A Practical Guide to Dermatological Drug Use in Pregnancy



Skin Therapy Letter. 2006;11(4):1-4. 

In This Article

Abstract and Introduction


Although the developing fetus was once considered protected from the outside world, we now know that it can potentially be affected by any medication given to the mother. Despite this knowledge, use of medications during pregnancy is common and pregnant women often present for treatment of dermatological disease. Therapeutic options available for these patients will be discussed.


Two drugs given in the middle of the 20th century to pregnant women changed the attitude of physicians about the use of medications during this period. Diethylstilbestrol and thalidomide use in early pregnancy led to disastrous consequences for the exposed offspring, consequences that were not causally linked for years. These events led to the development of the US FDA Pregnancy Categories ( Table 1 ) that are now assigned before a drug is released.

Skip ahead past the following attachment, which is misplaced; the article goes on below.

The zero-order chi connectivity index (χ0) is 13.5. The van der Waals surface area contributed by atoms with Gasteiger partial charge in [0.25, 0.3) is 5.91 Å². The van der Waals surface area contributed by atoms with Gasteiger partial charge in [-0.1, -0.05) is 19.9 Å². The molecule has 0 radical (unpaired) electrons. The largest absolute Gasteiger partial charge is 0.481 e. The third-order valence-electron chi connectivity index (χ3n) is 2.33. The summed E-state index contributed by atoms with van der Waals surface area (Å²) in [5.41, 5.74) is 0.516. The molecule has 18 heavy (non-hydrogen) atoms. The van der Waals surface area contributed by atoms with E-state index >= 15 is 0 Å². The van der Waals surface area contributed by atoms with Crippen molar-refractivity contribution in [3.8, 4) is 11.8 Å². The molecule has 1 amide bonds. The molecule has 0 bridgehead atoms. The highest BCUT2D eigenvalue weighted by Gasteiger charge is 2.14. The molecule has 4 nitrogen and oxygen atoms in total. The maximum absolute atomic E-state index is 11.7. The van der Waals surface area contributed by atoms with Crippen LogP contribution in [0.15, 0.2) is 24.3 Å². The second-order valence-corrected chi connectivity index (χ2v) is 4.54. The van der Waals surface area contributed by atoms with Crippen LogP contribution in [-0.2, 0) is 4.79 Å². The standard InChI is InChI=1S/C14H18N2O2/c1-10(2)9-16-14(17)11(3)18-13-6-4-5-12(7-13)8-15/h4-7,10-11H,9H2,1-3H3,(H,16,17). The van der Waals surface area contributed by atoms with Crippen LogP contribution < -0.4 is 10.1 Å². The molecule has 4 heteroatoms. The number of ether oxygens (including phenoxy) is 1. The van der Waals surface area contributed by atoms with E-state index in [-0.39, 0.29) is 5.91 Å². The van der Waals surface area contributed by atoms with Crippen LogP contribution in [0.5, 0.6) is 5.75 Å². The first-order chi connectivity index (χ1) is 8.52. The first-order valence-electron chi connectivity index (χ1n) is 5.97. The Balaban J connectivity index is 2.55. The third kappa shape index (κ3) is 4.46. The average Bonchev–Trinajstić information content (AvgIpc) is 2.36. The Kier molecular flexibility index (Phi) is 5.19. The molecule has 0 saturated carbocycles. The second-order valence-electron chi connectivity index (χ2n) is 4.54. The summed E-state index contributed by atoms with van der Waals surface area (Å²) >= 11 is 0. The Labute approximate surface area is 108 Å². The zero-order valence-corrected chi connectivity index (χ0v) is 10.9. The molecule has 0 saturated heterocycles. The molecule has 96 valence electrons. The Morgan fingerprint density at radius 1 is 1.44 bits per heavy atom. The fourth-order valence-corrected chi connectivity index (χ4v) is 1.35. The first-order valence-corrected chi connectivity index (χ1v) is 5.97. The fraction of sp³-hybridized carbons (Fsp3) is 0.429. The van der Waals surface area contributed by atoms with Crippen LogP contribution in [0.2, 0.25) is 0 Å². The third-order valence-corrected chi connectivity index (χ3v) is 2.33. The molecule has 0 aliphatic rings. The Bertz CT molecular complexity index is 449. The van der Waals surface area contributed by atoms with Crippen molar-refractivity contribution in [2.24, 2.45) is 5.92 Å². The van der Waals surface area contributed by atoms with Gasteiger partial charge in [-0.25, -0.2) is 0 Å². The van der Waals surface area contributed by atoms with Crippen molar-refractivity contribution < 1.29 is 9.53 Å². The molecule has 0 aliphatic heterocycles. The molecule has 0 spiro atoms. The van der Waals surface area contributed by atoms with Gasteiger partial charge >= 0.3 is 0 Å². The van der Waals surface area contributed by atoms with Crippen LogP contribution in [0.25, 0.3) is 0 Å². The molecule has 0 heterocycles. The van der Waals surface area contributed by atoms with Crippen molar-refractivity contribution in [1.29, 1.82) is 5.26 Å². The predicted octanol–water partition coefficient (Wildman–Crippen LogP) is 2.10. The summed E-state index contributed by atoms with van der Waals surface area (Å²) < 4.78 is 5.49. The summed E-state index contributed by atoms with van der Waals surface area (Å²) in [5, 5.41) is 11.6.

Despite awareness that any medication taken during pregnancy can potentially affect the fetus, a recent multinational survey indicated that 86% of women took an average of 2.9 medications during pregnancy.[1] This article will review options for the treatment of a variety of common dermatological disorders during pregnancy ( Table 2 ).


Comments on Medscape are moderated and should be professional in tone and on topic. You must declare any conflicts of interest related to your comments and responses. Please see our Commenting Guide for further information. We reserve the right to remove posts at our sole discretion.